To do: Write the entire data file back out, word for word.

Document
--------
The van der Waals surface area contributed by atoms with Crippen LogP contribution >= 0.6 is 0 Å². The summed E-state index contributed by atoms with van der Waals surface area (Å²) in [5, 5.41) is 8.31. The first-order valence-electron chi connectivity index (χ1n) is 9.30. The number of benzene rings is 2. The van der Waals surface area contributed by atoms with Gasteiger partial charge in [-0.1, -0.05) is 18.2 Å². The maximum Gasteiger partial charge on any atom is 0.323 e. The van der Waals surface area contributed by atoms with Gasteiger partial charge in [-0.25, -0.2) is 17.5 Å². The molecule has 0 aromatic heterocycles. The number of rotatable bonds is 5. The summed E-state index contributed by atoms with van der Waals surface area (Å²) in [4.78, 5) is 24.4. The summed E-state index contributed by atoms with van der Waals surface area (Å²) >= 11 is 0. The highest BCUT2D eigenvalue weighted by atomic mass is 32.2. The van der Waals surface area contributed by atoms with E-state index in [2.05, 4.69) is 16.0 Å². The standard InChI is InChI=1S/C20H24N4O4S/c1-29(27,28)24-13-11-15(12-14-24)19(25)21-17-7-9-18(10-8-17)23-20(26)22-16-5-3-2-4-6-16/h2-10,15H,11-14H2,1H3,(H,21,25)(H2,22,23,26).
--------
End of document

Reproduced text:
The van der Waals surface area contributed by atoms with Crippen LogP contribution >= 0.6 is 0 Å². The summed E-state index contributed by atoms with van der Waals surface area (Å²) in [5, 5.41) is 8.31. The first-order valence-electron chi connectivity index (χ1n) is 9.30. The number of benzene rings is 2. The van der Waals surface area contributed by atoms with Gasteiger partial charge in [-0.1, -0.05) is 18.2 Å². The maximum Gasteiger partial charge on any atom is 0.323 e. The van der Waals surface area contributed by atoms with Gasteiger partial charge in [-0.25, -0.2) is 17.5 Å². The molecule has 0 aromatic heterocycles. The number of rotatable bonds is 5. The summed E-state index contributed by atoms with van der Waals surface area (Å²) in [4.78, 5) is 24.4. The summed E-state index contributed by atoms with van der Waals surface area (Å²) >= 11 is 0. The highest BCUT2D eigenvalue weighted by atomic mass is 32.2. The van der Waals surface area contributed by atoms with E-state index in [2.05, 4.69) is 16.0 Å². The standard InChI is InChI=1S/C20H24N4O4S/c1-29(27,28)24-13-11-15(12-14-24)19(25)21-17-7-9-18(10-8-17)23-20(26)22-16-5-3-2-4-6-16/h2-10,15H,11-14H2,1H3,(H,21,25)(H2,22,23,26).